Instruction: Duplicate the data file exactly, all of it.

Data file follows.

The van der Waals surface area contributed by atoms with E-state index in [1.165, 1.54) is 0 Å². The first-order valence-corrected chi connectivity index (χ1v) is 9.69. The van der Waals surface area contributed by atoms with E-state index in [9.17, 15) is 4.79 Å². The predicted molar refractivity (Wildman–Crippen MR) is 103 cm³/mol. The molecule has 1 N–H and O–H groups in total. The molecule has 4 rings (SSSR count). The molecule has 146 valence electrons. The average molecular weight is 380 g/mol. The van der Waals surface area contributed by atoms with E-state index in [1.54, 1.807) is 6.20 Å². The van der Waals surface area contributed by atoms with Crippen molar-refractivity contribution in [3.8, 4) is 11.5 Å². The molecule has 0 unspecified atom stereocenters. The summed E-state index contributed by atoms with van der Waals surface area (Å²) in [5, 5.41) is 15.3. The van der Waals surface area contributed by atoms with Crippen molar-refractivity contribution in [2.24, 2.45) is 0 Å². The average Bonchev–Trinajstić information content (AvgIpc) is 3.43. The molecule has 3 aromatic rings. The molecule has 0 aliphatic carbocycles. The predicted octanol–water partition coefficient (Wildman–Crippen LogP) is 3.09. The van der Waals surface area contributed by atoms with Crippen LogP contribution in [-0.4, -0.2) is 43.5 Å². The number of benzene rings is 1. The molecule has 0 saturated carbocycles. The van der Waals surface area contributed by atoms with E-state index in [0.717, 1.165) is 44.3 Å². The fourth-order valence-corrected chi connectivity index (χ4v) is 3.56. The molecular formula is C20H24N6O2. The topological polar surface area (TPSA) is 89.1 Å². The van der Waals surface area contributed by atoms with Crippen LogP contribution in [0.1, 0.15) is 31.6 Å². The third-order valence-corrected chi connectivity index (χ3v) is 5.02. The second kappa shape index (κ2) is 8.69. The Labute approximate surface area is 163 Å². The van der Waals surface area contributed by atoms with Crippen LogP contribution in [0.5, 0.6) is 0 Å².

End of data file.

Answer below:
The van der Waals surface area contributed by atoms with E-state index in [1.165, 1.54) is 0 Å². The first-order valence-corrected chi connectivity index (χ1v) is 9.69. The van der Waals surface area contributed by atoms with E-state index in [9.17, 15) is 4.79 Å². The predicted molar refractivity (Wildman–Crippen MR) is 103 cm³/mol. The molecule has 1 N–H and O–H groups in total. The molecule has 4 rings (SSSR count). The molecule has 146 valence electrons. The average molecular weight is 380 g/mol. The van der Waals surface area contributed by atoms with E-state index in [1.54, 1.807) is 6.20 Å². The van der Waals surface area contributed by atoms with Crippen molar-refractivity contribution in [3.8, 4) is 11.5 Å². The molecule has 0 unspecified atom stereocenters. The summed E-state index contributed by atoms with van der Waals surface area (Å²) in [5, 5.41) is 15.3. The van der Waals surface area contributed by atoms with Crippen molar-refractivity contribution in [2.24, 2.45) is 0 Å². The average Bonchev–Trinajstić information content (AvgIpc) is 3.43. The molecule has 3 aromatic rings. The molecule has 0 aliphatic carbocycles. The predicted octanol–water partition coefficient (Wildman–Crippen LogP) is 3.09. The van der Waals surface area contributed by atoms with Crippen LogP contribution in [-0.4, -0.2) is 43.5 Å². The number of benzene rings is 1. The molecule has 0 saturated carbocycles. The van der Waals surface area contributed by atoms with E-state index in [0.717, 1.165) is 44.3 Å². The fourth-order valence-corrected chi connectivity index (χ4v) is 3.56. The molecular formula is C20H24N6O2. The topological polar surface area (TPSA) is 89.1 Å². The van der Waals surface area contributed by atoms with Crippen LogP contribution in [0.1, 0.15) is 31.6 Å². The third-order valence-corrected chi connectivity index (χ3v) is 5.02. The second kappa shape index (κ2) is 8.69. The Labute approximate surface area is 163 Å². The van der Waals surface area contributed by atoms with Crippen LogP contribution in [0.5, 0.6) is 0 Å².